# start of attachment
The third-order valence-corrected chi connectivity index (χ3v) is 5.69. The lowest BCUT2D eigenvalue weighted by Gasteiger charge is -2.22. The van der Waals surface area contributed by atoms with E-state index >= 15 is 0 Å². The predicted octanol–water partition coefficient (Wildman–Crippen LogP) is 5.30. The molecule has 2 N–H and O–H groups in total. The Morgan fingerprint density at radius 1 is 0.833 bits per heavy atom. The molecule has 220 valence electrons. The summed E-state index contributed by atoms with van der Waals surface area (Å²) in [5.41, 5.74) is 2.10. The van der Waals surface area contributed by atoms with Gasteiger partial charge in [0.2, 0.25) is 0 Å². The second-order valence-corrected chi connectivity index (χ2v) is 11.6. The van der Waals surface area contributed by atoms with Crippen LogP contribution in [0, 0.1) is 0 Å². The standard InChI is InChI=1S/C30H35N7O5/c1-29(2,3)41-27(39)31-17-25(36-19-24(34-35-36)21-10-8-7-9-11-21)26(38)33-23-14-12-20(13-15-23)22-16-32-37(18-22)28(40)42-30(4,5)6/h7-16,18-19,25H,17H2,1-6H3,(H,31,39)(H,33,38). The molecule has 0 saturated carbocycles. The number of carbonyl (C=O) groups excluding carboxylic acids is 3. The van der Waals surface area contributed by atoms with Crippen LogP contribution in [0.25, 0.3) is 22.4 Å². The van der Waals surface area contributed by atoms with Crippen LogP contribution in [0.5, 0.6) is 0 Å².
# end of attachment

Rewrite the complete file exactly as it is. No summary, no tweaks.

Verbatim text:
The third-order valence-corrected chi connectivity index (χ3v) is 5.69. The lowest BCUT2D eigenvalue weighted by Gasteiger charge is -2.22. The van der Waals surface area contributed by atoms with E-state index >= 15 is 0 Å². The predicted octanol–water partition coefficient (Wildman–Crippen LogP) is 5.30. The molecule has 2 N–H and O–H groups in total. The Morgan fingerprint density at radius 1 is 0.833 bits per heavy atom. The molecule has 220 valence electrons. The summed E-state index contributed by atoms with van der Waals surface area (Å²) in [5.41, 5.74) is 2.10. The van der Waals surface area contributed by atoms with Gasteiger partial charge in [0.2, 0.25) is 0 Å². The second-order valence-corrected chi connectivity index (χ2v) is 11.6. The van der Waals surface area contributed by atoms with Crippen LogP contribution in [0, 0.1) is 0 Å². The standard InChI is InChI=1S/C30H35N7O5/c1-29(2,3)41-27(39)31-17-25(36-19-24(34-35-36)21-10-8-7-9-11-21)26(38)33-23-14-12-20(13-15-23)22-16-32-37(18-22)28(40)42-30(4,5)6/h7-16,18-19,25H,17H2,1-6H3,(H,31,39)(H,33,38). The molecule has 0 saturated carbocycles. The number of carbonyl (C=O) groups excluding carboxylic acids is 3. The van der Waals surface area contributed by atoms with Crippen LogP contribution in [0.25, 0.3) is 22.4 Å². The van der Waals surface area contributed by atoms with Crippen LogP contribution in [0.5, 0.6) is 0 Å².